Not everyone needs to work on everything all the time.

When your house in on fire, you need to put out the fire. However, maybe you can’t help put out the first. Maybe You don’t have the skills or knowledge or physical ability. Maybe your house is on fire, but there’s also an earthquake and a meteor and a airborn toxic event all coming at once. When that happens, we have to split up our efforts and that’s okay.

Arturo Borrero González: How to use nftables from python

Sunday 22nd of November 2020 05:08:00 PM

One of the most interesting (and possibly unknown) features of the nftables framework is the native python interface, which allows python programs to access all nft features programmatically, from the source code.

There is a high-level library, libnftables, which is responsible for translating the human-readable syntax from the nft binary into low-level expressions that the nf_tables kernel subsystem can run. The nft command line utility basically wraps this library, where all actual nftables logic lives. You can only imagine how powerful this library is. Originally written in C, ctypes is used to allow native wrapping of the shared lib object using pure python.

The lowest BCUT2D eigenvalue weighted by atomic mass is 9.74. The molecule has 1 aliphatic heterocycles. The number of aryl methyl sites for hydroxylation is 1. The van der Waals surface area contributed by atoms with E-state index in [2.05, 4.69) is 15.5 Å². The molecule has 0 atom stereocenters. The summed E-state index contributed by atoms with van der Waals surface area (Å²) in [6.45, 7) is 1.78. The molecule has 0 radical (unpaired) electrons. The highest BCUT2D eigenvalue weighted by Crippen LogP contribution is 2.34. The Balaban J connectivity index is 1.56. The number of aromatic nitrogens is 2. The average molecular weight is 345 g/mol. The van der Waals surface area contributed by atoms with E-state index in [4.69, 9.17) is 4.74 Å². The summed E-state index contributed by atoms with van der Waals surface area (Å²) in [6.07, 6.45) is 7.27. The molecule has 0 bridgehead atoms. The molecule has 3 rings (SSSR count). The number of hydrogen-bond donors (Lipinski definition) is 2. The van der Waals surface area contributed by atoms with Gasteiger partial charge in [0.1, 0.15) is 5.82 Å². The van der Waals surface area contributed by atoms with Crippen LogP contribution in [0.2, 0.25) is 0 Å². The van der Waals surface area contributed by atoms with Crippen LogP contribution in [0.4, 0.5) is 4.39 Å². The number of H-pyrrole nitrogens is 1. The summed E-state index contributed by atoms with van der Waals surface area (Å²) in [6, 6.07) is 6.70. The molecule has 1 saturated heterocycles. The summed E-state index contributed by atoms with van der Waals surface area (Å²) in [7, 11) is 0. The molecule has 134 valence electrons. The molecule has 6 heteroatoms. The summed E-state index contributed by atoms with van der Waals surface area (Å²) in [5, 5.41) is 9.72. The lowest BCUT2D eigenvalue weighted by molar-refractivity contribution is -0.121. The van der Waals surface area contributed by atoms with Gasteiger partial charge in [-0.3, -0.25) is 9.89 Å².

To use nftables in your python script or program, first you have to install the libnftables library and the python bindings. In Debian systems, installing the python3-nftables package should be enough to have everything ready to go.

To interact with libnftables you have 2 options, either use the standard nft syntax or the JSON format. The standard format allows you to send commands exactly like you would do using the nft binary. That format is intended for humans and it doesn’t make a lot of sense in a programmatic interaction. Whereas JSON is pretty convenient, specially in a python environment, where there are direct data structure equivalents.